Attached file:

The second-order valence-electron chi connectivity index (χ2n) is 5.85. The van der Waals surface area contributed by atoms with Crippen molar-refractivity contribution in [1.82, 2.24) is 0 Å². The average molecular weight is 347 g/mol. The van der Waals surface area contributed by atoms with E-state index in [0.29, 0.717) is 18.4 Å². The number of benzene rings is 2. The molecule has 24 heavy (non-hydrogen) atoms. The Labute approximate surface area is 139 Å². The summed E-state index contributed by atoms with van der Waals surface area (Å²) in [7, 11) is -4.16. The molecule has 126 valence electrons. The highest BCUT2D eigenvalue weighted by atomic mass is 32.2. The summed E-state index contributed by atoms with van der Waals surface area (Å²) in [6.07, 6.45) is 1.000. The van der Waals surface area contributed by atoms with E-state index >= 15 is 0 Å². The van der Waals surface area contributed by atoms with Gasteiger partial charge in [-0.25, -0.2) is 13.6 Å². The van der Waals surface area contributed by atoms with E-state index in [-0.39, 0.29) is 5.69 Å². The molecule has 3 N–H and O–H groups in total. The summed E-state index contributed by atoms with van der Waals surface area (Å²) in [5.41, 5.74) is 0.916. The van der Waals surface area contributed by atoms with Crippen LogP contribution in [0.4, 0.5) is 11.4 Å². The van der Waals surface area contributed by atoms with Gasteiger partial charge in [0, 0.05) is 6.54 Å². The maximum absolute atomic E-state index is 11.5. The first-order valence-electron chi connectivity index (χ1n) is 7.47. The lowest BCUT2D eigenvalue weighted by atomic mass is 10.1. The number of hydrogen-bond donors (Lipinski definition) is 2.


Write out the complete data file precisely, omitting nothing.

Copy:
The second-order valence-electron chi connectivity index (χ2n) is 5.85. The van der Waals surface area contributed by atoms with Crippen molar-refractivity contribution in [1.82, 2.24) is 0 Å². The average molecular weight is 347 g/mol. The van der Waals surface area contributed by atoms with E-state index in [0.29, 0.717) is 18.4 Å². The number of benzene rings is 2. The molecule has 24 heavy (non-hydrogen) atoms. The Labute approximate surface area is 139 Å². The summed E-state index contributed by atoms with van der Waals surface area (Å²) in [7, 11) is -4.16. The molecule has 126 valence electrons. The highest BCUT2D eigenvalue weighted by atomic mass is 32.2. The summed E-state index contributed by atoms with van der Waals surface area (Å²) in [6.07, 6.45) is 1.000. The van der Waals surface area contributed by atoms with E-state index >= 15 is 0 Å². The van der Waals surface area contributed by atoms with Gasteiger partial charge in [-0.25, -0.2) is 13.6 Å². The van der Waals surface area contributed by atoms with E-state index in [-0.39, 0.29) is 5.69 Å². The molecule has 3 N–H and O–H groups in total. The summed E-state index contributed by atoms with van der Waals surface area (Å²) in [5.41, 5.74) is 0.916. The van der Waals surface area contributed by atoms with Crippen LogP contribution in [0.4, 0.5) is 11.4 Å². The van der Waals surface area contributed by atoms with Gasteiger partial charge in [0, 0.05) is 6.54 Å². The maximum absolute atomic E-state index is 11.5. The first-order valence-electron chi connectivity index (χ1n) is 7.47. The lowest BCUT2D eigenvalue weighted by atomic mass is 10.1. The number of hydrogen-bond donors (Lipinski definition) is 2.